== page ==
The observation that an increase in intensity to a sixfold level did not lead to orientation indicates that the reason for the disorientation normally observed under red light is not the light intensity being below threshold. The ability to orient under red light obviously depends on previous exposure to the same or similar wavelengths. The fact that exposure to total darkness failed to elicit oriented responses clearly shows that the birds' ability to extract information from the magnetic field under long-wavelength light is not based on the receptors becoming more sensitive when not stimulated. It is the pre-exposure to red light that affects the receptive system in some way that leads to the detection of magnetic direction under conditions where it is normally not possible.
One possibility is that red light changes the absorption spectrum of the receptor(s), causing a shift towards longer wavelengths by activating a second absorption peak in the long wavelength range, a phenomenon reported for certain pigments in plants. Photopigments with two absorption peaks have also been described in the parietal eye of lizards (Solessio and Engbretson, 1993) and are considered for salamanders by Phillips and Deutschlander (1997). The other possibility is that a second receptor with a peak at longer wavelengths is involved and provides the information for the newly gained orientation ability.
Electrophysiological recordings from the nBOR have indicated two types of neurons responding to changes in magnetic directions, one with a peak absorbance near 503 nm and the other with a peak absorbance near 582 nm (Semm and Demaine, 1986). This implies two different receptors as the origin of the information transmitted by these neurons. Also, the very abrupt transition from oriented behaviour under green light to disoriented behaviour under yellow light (Wiltschko and Wiltschko, 1999; Muheim et al., 2002), as well as the unexpected responses of birds to a combination of yellow and short-wavelength light (W. Wiltschko et al., 2004), can hardly be explained by one receptor alone. Hence, the assumption of a second type of receptor activated by longer wavelength light appears more likely.
Red light produces a different response pattern?
Why would birds be able to use information provided by this long-wavelength receptor only after they had experienced red light? The analysis of the avian magnetic compass revealed what appears to be a similar phenomenon with respect to magnetic intensities (W. Wiltschko, 1978): magnetic compass orientation was found to be narrowly tuned to the intensity of the ambient magnetic field, with an increase or decrease of only ∼25% leading to disorientation; exposure to fields outside this range, however, enabled birds to orient under higher or lower intensities– obviously, birds could now interpret previously unreadable magnetic fields. Interestingly, this newly gained ability seems to be limited to intensities that the birds had directly experienced: robins normally living at 46 000 nT and now exposed to 150 000 nT were able to orient at 46 000 nT and 150 000 nT but not at the intermediate intensity of 81 000 nT (W. Wiltschko, 1978).
The radical pair model of magnetoreception (Ritz et al., 2000) provides an explanation for this phenomenon: the processes mediating magnetoreception would result in specific patterns of activation across the retina, which are centrally symmetric to the axis of the magnetic field lines. Their size and pattern would vary with changing magnetic intensities. Hence, an abrupt increase or decrease in intensity would suddenly confront birds with a novel pattern, which might confuse them at first, resulting in disorientation. However, because the altered pattern would retain the central symmetry with respect to the axis of the field lines, the birds could learn to interpret the novel pattern and thus regain their ability to detect magnetic directions. Interpreting the induced ability to orient under red light as an analogous case would mean that red light alone causes a pattern of response on the retina that differs markedly from the one produced by white light or by light from the blue–green part of the spectrum. Yet this pattern, too, would necessarily be centrally symmetric to the axis of the field lines, and this might enable birds to learn to derive directional information from it.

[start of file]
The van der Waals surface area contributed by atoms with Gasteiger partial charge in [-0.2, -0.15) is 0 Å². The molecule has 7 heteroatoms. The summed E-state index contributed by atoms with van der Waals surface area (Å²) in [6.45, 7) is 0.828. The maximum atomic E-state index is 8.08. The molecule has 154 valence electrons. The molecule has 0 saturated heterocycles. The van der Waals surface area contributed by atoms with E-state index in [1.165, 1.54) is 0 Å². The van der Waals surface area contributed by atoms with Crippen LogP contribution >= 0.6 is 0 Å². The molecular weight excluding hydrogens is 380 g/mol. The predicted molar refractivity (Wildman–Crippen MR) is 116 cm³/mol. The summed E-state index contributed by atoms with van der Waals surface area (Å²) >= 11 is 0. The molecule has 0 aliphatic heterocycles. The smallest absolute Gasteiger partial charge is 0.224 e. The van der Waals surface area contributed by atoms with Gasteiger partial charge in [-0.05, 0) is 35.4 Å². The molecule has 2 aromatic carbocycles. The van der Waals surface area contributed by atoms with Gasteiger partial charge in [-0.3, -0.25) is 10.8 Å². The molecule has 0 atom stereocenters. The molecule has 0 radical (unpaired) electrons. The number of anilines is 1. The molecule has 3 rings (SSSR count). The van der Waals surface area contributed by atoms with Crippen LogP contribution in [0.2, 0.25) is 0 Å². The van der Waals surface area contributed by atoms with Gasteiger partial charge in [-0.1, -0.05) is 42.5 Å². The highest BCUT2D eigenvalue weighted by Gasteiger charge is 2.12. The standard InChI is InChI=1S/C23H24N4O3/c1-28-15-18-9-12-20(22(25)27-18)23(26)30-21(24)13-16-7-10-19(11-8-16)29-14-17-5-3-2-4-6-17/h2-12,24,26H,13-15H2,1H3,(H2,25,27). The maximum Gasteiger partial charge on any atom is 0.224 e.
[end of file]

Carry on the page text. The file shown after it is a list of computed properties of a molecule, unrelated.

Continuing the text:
The interpretation that the induced ability to orient under red light is caused by the birds becoming able to interpret a novel response pattern raises the question of why the pattern produced by red light alone should be initially unreadable. It implies that it must somehow differ from the patterns produced by the blue–green part of the spectrum or the combined pattern of both types of receptors under white light. This means that in the combined pattern, the part produced by blue–green light would dominate, as indicated by the birds' ability to orient at once when tested under monochromatic blue, turquoise and green light (e.g. W. Wiltschko et al., 1993; W. Wiltschko and Wiltschko, 1999, 2001). Red light would seem to produce the minor, complementary component of the joint pattern. Both patterns seem to act in a functionally synergistic way, providing birds with the same type of information. The abrupt change from orientation to disorientation around 570 nm (Wiltschko and Wiltschko, 1999; Muheim at al., 2002), on the other hand, appears to suggest an antagonistic interaction.
A spectral system as described for salamanders?
For amphibians, the other vertebrate group with a light-dependent magnetic compass, antagonistic interactions between two spectral components located either in the same or in two different receptors have been proposed (Phillips and Deutschlander, 1997; Deutschlander et al., 1999a). The available data suggest parallels, but also interesting differences, between the magnetic compass mechanisms of amphibians and birds.